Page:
Missiles for me, not for ye. More than 100 US-built missiles having the capability to strike Moscow with nuclear warheads were deployed in Italy and Turkey in 1961. https://en.wikipedia.org/wiki/Cuban_Missile_Crisis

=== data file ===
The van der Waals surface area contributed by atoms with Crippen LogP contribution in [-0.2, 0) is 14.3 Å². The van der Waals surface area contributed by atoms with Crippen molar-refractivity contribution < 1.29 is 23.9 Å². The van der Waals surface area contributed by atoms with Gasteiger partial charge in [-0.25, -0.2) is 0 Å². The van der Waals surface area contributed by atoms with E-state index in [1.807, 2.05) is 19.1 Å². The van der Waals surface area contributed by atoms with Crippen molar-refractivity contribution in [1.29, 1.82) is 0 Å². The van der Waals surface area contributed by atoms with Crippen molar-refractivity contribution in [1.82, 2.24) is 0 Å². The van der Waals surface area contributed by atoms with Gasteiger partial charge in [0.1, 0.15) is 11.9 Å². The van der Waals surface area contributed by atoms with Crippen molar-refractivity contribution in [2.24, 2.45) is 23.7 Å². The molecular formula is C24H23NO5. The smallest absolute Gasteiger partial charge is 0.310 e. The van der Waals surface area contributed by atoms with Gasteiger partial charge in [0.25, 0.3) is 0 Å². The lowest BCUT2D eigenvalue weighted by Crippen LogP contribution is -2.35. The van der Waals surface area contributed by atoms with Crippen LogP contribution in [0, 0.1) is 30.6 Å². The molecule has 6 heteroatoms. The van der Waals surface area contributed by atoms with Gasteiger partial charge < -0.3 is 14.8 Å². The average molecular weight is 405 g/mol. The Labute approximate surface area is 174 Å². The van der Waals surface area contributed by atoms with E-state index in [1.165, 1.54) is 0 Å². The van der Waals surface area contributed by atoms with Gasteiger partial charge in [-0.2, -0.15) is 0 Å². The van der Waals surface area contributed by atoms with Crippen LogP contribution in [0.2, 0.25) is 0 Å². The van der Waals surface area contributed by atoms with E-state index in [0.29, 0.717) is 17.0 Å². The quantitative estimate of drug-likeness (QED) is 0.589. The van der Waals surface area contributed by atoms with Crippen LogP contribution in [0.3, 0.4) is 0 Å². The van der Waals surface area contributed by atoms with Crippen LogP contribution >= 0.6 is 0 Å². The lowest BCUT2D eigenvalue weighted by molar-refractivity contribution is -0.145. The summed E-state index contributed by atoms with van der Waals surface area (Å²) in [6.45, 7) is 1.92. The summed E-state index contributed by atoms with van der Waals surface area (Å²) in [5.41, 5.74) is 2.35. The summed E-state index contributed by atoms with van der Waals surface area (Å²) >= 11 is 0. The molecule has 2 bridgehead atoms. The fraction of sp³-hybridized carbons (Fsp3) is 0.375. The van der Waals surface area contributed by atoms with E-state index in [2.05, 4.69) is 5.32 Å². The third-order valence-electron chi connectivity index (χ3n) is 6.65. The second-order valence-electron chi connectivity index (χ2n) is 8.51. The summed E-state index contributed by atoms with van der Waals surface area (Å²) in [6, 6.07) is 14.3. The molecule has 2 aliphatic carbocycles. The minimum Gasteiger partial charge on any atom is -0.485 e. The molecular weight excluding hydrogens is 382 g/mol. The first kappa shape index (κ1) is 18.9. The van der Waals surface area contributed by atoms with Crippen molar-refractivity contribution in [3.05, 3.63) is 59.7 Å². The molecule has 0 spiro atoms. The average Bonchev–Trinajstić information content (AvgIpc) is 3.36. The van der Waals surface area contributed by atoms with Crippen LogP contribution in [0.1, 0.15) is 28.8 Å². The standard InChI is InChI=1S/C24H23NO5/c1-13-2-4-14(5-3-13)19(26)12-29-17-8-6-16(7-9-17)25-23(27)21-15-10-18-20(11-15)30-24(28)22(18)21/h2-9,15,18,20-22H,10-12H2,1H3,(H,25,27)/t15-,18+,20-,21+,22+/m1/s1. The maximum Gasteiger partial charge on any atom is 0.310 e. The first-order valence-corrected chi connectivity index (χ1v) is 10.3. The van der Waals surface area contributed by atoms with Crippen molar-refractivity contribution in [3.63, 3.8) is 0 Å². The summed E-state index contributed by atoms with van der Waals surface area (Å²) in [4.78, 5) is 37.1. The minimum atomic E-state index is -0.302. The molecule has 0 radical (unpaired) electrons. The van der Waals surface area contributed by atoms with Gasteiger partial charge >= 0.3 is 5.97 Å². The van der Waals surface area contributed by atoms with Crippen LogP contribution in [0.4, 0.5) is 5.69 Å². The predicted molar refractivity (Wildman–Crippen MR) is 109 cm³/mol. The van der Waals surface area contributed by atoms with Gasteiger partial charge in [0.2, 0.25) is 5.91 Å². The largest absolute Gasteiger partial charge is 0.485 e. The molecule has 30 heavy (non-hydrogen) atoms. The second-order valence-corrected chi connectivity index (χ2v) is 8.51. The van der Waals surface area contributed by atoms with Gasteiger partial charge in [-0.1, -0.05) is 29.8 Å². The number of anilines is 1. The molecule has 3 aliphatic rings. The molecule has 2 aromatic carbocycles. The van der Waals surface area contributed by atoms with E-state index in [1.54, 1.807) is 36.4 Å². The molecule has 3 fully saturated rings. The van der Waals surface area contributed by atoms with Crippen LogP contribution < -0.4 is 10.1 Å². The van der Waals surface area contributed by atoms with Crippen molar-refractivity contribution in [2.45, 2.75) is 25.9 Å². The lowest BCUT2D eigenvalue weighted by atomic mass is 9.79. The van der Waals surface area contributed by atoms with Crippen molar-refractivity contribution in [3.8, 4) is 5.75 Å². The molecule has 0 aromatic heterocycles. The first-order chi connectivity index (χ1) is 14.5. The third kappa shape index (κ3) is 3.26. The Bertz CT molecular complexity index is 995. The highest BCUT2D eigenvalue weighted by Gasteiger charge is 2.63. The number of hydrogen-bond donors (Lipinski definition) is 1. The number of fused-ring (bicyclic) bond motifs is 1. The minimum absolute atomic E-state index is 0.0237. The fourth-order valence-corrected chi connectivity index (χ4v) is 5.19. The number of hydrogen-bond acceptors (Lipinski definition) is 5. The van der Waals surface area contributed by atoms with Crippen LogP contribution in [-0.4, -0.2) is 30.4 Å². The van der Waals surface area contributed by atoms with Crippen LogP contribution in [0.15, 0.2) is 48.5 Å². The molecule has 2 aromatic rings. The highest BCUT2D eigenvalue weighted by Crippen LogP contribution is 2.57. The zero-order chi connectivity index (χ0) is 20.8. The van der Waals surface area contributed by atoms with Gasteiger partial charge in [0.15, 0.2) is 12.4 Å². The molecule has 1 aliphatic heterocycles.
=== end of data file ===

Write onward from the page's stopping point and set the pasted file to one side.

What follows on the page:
To avoid the war in Ukraine, we should learn from the Cuban missile crisis in 1962. After the failed attempt to overthrow the Cuban Government with the Bay of Pigs invasion in 1961, the US launched "Operation Mongoose", an extensive campaign of terrorist attacks against civilians and covert operations carried out by the CIA. The ultimate goal of the operation was to thoroughly undermine, or even assassinate if necessary, Cuban revolutionary leader Fidel Castro. At the same time, the US was installing nuclear missiles in Europe, which could reach Moscow. So both Cuba and the Soviet Union had serious grievances with US policy. In July 1962 the two countries reached a secret agreement to place Soviet nuclear missiles in Cuba to deter any future US invasion, and for the Soviet Union to have a counterweight to the US missiles in Europe. The then President J. F. Kennedy considered this an absolutely unacceptable security risk for the US and put in place a naval blockade of Cuba to impede the arrival of Soviet ships. This was of course a clear transgression against the principle of freedom of navigation and brought the US and the Soviet Union to the brink of an all-out nuclear war. This was finally avoided by an agreement which essentially meant that the Soviet Union backed down, implicitly accepting that US security concerns overrode the right of the sovereign countries Cuba and the Soviet Union to make the arrangements they deemed appropriate. The Soviet missiles and bombers were withdrawn and the US agreed not to invade Cuba (and to eliminate some outdated nuclear missiles in Turkey as a face-saving measure for the Soviet Union). 1)